Christmas Cards


(The Christmas letter this year.)
December 2008

Hi all! As the kids make a fort out of the box for the new TV table and Steve runs out to K-Mart for toboggans and extra lights for the Christmas tree, I’m sitting down to write this last minute note.

We tried very hard in 2008 to relax and enjoy life. 2007 had been such a panic as I returned to work, while maintaining the intense regimen of homework, after school sports, and therapy sessions for Ian. We vowed that 2008 would be about nesting. Well, we somehow managed to make nesting stressful.

In April, we put in a new kitchen in our old house. It involved taking out walls, gutting down to the studs, ripping out knob and tube wiring, patching leaks from upstairs bathrooms. repairing termite damage, and picking out new everything. I fed the kiddies frozen waffles in the dining room before packing them all up for school and getting myself to work. It looks fab now, but I never want to see Trader Joe’s frozen dinners again.

Steve survived the bloodbath on Wall Street this year. As irksome as his job may be, we are forever grateful that the barcode on his ID still lets him into the building. It’s very nice to have a paycheck.

I continued to teach political science classes at a local liberal arts college. After awhile, I had the morning routine in place and my classes were all prepared, so the panic levels decreased. It would be nice to have more time to do research, but I get a huge kick out of classroom performance.

The boys are little puppies. They are unable to resist jumping, turning vacuum cleaner tubes into Uzis, or making arms farts. It’s what they do best. Jonah (age 9, 4th grade) is sweet and sensitive and dramatic. Jonah and I are reading Harry Potter every evening.  Ian (age 6, 1st grade) is spunky and snuggly and sharp. Last week, Ian hacked into my Netflix account, sent himself a $300 gift certificate, and added to the queue: Thomas the Tank Engine: The Great Discovery, Spiderman II, and some movie called, The Pimp Chronicles.

At this moment, they are anxiously awaiting Steve’s return with the toboggans and ski pants. There’s some serious sledding going to happen this afternoon.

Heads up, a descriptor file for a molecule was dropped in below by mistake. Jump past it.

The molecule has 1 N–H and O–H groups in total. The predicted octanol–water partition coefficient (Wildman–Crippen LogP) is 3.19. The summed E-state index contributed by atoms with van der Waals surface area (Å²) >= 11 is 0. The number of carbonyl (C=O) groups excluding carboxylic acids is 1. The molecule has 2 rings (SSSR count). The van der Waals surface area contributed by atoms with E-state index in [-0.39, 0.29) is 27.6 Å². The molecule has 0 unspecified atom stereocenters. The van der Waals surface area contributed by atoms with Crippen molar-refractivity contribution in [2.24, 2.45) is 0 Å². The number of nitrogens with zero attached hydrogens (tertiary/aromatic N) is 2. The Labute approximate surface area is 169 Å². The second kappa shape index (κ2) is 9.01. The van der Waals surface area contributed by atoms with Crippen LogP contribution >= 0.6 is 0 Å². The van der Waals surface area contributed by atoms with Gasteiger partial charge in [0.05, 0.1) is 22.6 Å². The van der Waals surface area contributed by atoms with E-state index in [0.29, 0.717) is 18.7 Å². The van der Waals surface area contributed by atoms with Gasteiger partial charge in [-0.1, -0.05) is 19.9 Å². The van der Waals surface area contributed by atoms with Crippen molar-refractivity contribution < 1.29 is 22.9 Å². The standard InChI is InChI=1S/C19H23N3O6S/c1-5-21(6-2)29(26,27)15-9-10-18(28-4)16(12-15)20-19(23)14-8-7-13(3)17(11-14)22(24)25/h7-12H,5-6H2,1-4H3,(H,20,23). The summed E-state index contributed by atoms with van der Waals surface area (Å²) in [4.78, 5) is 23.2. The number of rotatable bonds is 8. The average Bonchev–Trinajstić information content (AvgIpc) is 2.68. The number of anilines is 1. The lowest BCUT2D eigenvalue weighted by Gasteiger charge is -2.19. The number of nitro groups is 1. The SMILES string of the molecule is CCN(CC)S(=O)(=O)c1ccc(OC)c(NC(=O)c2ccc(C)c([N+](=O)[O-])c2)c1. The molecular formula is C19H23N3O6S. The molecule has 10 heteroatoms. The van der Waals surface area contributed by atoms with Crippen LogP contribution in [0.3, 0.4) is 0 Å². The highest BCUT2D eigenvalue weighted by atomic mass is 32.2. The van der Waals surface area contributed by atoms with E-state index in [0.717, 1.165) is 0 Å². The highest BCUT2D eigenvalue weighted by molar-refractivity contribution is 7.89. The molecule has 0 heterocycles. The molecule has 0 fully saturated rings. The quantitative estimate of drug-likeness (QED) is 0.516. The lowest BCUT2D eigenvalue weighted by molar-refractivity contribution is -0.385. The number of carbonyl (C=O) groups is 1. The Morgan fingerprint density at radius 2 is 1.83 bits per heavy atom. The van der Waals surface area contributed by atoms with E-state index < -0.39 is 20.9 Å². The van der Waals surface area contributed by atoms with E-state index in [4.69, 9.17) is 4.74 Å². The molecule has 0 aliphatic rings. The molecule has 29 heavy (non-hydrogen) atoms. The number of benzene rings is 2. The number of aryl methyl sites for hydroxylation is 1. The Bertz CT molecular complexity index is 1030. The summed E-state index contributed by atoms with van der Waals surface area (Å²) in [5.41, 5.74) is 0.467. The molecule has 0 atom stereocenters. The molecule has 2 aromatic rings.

2009 is around the corner and I’m not sure what awaits us. My position will end in May, but there are no jobs in the area to apply for. I may spend the second half of the year writing a book. Cross your fingers that Steve’s office will remain in business. The boys will continue to outgrow sneakers every three months – that much is certain. I predict cheap thrills – tents in the woods and visits to family. I predict novels on the front porch. I predict that one of the boys will find a way to hack through high security clearance at the Pentagon. All good things.

Hope all is well with you.

Love, Laura, Steve, Jonah and Ian.

5 thoughts on “Christmas Cards

  1. “I never want to see Trader Joe’s frozen dinners again.”
    I’m sorry, but I do not comprehend this statement.
    (Have lived way too far away from TJs all my life. One just opened up a half hour away from us. Woohoo!)
    Great letter. We’re always thinking of doing one, but we never do.


  2. I love these letters and wish that more of my friends did them. Of course, I don’t do one, so I can’t complain too much.


  3. People keep telling me I should go to Trader Joe’s, but I’ve never gotten into it. Probably because I’m already so used to our usual Whole Foods shopping that I don’t really have to think much when I shop. Or because PA has punitive liquor laws so they can’t sell Two-Buck-Chuck.


  4. Armpit farts also reign supreme at my house. I keep telling myself, some day I’ll look back on all this and be nostalgic. Some day.


  5. I just read the story about Ian’s netflix hack out to my daughter. She predicts his future will be “criminal mastermind”. If it’s any comfort, our friends think our youngest will be an expert on b**b building.
    “I never want to see Trader Joe’s frozen dinners again.
    *nods* When we did our reno, I experimented with buying frozen packets of stir fry veg to save my sanity. How bad could it be? Very bad, as it turns out. And people eat this stuff all the time.


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